The next ingredient we are discussing in this ‘lessons from the past’ series is an indispensable ingredient in most kitchens of the world. Its origin and acceptance in the kitchen is surrounded by controversy. We are talking about plump juicy bright red tomatoes – read on and find out how these moved from being in an ornamental garden to your plate.
Being considered a vegetable instead of a fruit is not the only misconception surrounding a tomato. This fruit is not new to controversy. It is odd that even though tomatoes were originally from America, they were not consumed there. Tomatoes were initially used as an ornamental plant, because of the pretty red berries on it. Tomatoes were not eaten because people thought they are poisonous. This belief arises from the fact that tomatoes belong to the nightshade family of plants, most of which are indeed venomous in nature. Tomatoes were initially called ‘wolf peach’ for the same reason. The strong nature of odours from the leaves and stems of this plant reinforced this belief. It wasn’t long before people realized that tomatoes are edible and can be used in several ways in the kitchen. By the early 1800’s tomatoes had become an integral part of food cultures all around the world. The popularity of tomatoes increased greatly after the discovery of the pizza and several other dishes from South Europe for which tomato was an essential ingredient. Tomatoes have ever since grown in popularity and are used in millions of recipes worldwide. They are now considered as one of the healthiest fruits – loaded with several beneficial vitamins and minerals that are anything but harmful for you. So go ahead and add several dimensions to your recipes with this great fruit.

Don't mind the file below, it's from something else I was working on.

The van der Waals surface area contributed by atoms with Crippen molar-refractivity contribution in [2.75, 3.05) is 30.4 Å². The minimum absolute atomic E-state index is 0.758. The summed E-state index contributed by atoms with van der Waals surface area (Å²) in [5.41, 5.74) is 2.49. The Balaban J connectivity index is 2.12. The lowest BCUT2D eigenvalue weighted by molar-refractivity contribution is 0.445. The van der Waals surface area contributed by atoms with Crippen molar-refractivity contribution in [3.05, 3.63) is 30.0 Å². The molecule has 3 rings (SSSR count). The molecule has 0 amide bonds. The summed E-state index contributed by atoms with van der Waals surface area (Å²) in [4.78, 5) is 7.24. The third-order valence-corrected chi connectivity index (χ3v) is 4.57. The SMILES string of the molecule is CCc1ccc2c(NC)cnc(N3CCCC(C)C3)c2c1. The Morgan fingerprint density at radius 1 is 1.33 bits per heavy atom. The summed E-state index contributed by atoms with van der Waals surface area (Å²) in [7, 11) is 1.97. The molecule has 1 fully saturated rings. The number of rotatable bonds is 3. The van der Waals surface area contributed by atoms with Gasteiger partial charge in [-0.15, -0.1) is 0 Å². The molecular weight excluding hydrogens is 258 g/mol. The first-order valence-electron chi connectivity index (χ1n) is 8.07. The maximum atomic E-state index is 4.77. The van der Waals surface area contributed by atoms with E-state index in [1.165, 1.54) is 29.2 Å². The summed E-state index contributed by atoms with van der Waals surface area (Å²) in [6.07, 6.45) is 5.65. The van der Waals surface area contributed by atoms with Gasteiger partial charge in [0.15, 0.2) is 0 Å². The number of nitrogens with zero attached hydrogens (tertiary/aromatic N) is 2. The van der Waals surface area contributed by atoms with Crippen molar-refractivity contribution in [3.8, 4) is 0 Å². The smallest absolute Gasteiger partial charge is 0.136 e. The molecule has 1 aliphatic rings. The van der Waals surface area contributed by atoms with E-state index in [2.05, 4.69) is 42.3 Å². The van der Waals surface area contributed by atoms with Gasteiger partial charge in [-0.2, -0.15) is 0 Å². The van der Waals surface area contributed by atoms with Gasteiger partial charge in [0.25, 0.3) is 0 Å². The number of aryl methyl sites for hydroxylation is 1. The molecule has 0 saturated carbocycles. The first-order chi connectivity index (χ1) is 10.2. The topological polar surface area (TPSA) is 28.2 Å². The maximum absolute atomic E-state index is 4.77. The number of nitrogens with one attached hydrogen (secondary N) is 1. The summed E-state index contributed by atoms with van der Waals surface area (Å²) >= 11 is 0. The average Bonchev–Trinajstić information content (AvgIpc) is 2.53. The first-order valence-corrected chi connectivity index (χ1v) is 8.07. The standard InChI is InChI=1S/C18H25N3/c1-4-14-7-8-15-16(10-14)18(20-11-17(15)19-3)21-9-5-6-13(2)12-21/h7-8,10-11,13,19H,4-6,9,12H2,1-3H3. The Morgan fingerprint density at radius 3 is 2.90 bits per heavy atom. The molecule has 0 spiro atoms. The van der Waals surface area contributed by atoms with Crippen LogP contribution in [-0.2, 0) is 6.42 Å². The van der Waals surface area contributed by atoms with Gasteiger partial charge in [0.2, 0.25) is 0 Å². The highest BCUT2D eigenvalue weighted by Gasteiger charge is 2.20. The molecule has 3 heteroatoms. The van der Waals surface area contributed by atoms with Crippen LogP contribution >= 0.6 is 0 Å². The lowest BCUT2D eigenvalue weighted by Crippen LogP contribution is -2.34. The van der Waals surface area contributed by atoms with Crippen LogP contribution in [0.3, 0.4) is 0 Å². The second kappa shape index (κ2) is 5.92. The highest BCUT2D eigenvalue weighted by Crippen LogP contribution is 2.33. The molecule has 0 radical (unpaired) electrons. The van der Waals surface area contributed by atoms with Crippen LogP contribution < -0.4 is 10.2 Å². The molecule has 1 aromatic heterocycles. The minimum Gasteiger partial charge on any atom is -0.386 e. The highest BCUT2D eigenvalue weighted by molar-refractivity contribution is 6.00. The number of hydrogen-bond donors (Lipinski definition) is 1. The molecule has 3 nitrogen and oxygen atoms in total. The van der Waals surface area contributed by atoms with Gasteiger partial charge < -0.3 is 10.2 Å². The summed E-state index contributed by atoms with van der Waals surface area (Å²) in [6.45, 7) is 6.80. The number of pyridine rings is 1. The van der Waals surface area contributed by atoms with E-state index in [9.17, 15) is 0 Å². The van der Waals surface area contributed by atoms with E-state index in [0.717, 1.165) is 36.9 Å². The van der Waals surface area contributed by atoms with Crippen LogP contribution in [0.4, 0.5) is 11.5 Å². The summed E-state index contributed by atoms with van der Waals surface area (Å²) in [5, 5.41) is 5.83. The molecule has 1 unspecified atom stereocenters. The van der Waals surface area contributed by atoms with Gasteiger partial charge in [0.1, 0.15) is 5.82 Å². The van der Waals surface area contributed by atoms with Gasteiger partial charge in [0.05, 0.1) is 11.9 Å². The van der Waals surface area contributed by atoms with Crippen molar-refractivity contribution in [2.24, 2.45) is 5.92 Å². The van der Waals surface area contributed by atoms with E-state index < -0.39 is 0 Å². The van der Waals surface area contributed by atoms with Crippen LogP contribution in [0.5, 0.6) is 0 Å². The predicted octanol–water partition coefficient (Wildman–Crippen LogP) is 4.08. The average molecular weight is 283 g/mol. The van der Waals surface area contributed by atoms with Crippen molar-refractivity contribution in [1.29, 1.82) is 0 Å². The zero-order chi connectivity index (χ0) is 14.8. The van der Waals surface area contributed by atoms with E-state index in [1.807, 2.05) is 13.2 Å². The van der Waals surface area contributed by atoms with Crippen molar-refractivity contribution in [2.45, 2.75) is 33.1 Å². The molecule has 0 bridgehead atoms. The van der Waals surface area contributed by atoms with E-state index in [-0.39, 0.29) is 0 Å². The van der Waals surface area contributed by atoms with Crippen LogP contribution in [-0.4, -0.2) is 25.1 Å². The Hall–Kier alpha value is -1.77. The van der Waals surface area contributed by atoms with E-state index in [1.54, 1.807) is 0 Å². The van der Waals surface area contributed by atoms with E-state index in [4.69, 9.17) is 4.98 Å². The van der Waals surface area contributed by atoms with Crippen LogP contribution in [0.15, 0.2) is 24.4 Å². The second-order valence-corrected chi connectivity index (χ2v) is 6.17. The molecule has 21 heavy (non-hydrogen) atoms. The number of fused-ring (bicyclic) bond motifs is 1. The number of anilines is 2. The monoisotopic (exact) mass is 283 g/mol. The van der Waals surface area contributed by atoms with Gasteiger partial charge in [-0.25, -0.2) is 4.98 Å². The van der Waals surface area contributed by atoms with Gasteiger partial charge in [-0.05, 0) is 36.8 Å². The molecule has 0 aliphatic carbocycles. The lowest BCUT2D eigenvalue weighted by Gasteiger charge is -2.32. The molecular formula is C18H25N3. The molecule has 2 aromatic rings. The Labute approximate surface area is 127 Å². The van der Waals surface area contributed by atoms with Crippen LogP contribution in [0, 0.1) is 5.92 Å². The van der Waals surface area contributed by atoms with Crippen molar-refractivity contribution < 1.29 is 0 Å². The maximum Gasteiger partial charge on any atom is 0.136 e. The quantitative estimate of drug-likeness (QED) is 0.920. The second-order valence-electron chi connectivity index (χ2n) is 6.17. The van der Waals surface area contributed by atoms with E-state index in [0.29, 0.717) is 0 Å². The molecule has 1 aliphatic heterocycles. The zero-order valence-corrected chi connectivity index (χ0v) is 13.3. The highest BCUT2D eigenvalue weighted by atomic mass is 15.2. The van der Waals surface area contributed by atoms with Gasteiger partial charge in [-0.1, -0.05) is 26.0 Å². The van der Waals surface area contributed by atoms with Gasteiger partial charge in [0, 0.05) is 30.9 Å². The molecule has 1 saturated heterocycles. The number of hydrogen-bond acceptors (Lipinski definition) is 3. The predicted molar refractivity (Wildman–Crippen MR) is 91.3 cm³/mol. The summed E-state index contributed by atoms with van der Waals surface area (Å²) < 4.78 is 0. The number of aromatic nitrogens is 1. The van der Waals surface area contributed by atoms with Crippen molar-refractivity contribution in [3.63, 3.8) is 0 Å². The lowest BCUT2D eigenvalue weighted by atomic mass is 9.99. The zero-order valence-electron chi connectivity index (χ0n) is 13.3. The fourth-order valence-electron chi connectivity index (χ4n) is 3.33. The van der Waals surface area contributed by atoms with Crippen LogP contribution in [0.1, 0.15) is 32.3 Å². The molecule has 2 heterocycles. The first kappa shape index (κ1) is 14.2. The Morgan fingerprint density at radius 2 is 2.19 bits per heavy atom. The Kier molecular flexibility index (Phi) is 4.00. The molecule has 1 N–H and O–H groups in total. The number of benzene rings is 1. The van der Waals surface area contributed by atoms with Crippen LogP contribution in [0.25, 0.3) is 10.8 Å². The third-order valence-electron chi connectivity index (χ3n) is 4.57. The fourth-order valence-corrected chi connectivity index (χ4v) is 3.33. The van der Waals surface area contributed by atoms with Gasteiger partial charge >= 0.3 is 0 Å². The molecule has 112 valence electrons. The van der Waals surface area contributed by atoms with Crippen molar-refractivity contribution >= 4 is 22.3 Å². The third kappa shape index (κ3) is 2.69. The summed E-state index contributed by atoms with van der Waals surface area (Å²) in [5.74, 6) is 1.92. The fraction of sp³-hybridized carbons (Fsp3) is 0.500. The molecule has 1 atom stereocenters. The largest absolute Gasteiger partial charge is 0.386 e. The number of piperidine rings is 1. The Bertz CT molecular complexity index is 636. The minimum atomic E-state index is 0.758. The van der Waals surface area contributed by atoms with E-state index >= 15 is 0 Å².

Chef Kapoor’s Tip: Choose the smaller, flat, thin-skinned tomatoes for making sauces. They will not only give better quality sauce, even the flavour will be better and there will be less residue after straining the puree. You can freeze leftover tomato puree in ice cube trays and use it as and when required.